IOWA CITY, IA — Two weeks after the Iowa state Board of Regents approved a $9 million construction plan to overhaul the scoreboards at the University of Iowa's Kinnick Stadium, school officials reported that due to a "clerical error," the plan calls for the new scoreboard to be installed directly into the middle of the football field.
"I'm as shocked and disappointed as the rest of you," said Iowa athletic director Gary Barta. "I have been frowning all day long. I've been in athletics long enough to know that the scoreboard goes away from the field, and that it absolutely should not be the playing surface. Not even at Oregon."
According to administrators and engineers at the school, the problem arose when 2009's application for procuring FieldTurf at the stadium was copied into the new application and the word "FieldTurf" was simply replaced by "new scoreboard" as a time-saving measure.
"Our last application was so successful, the intern in charge of writing the application used as much of the language as possible so as to maximize our chances of approval this time around," said one source close to the process. "We did not think this cunning plan all the way through."
One Regent, Walter Fauxperson, expressed surprise at the decision-making process.
"We're the Board of Regents in the state of Iowa. Do you really think we're going to tell an athletic department 'no' any time soon?"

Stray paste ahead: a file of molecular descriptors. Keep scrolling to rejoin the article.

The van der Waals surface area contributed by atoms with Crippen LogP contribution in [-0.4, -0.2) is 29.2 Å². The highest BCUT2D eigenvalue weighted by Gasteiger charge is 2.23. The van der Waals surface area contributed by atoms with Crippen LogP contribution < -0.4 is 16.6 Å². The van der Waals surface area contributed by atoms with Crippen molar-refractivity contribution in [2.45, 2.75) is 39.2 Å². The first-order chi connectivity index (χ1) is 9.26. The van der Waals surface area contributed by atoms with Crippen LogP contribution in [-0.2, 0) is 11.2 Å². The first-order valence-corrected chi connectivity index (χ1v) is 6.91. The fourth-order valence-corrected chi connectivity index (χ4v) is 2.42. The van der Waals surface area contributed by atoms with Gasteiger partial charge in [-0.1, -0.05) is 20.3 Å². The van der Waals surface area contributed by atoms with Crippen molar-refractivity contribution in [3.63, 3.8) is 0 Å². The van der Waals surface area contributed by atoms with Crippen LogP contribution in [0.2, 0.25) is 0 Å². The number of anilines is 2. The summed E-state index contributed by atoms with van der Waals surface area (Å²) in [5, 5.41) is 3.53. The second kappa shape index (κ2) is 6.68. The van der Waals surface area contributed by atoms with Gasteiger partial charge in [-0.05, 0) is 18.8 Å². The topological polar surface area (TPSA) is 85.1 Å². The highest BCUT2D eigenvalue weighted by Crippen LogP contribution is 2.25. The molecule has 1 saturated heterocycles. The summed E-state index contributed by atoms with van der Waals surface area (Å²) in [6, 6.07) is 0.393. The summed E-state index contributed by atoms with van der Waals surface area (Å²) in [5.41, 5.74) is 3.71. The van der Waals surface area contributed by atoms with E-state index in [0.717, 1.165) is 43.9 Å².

Fauxperson later confirmed that the application could have just been a crayon drawing of a scoreboard with the Tigerhawk logo and a football nearby, plus a random dollar amount anywhere on the page, and it would have been approved.
"They could have given us anything. Unfortunately, they gave us a plan to make everyone play right there on the face of the scoreboard. I wouldn't call it a farce of stunning proportions, but it was certainly inappropriate."
Administration officials would not comment on reports that the application was prepared by "Rusty," a family golden retriever to whom Kirk Ferentz gave an internship at the athletic department.
Unfortunately for Iowa, it's too late to go back on the plan now; the funds have already been procured and preparing a proper survey and cost estimate would endanger the scoreboard's readiness for 2013, and the urgency of the construction was a key component of the plan.
"We did say the old scoreboard was obsolete and we don't want to admit that's not entirely true," Barta said. "We gotta have that new scoreboard, whether it's where it ought to be or whether it's now what everyone is playing football directly on."
Further, the Iowa state Regents confirmed that they would not allow alterations to the plan since approval had final already been given.
"Once we rule on something, it's final, and we are adamant about that fact," said Fauxperson. "Admitting mistakes shows weakness."
The football program is adjusting quickly to the new challenges, implementing a no-huddle offense.
"We're trying to speed up the game," said quarterback Jake Rudock, "and also we're trying not to stand in one spot over the scoreboard for too long, because that might block some fans' views and we want to be hospitable.
"Also, we're pretty worried about getting tackled on the main video part of it, because it might damage the screen and that's expensive, so we're gearing our offense toward getting to the sidelines as quickly as possible."
Rudock confirmed that this updated play-calling strategy would be a minor adjustment at most.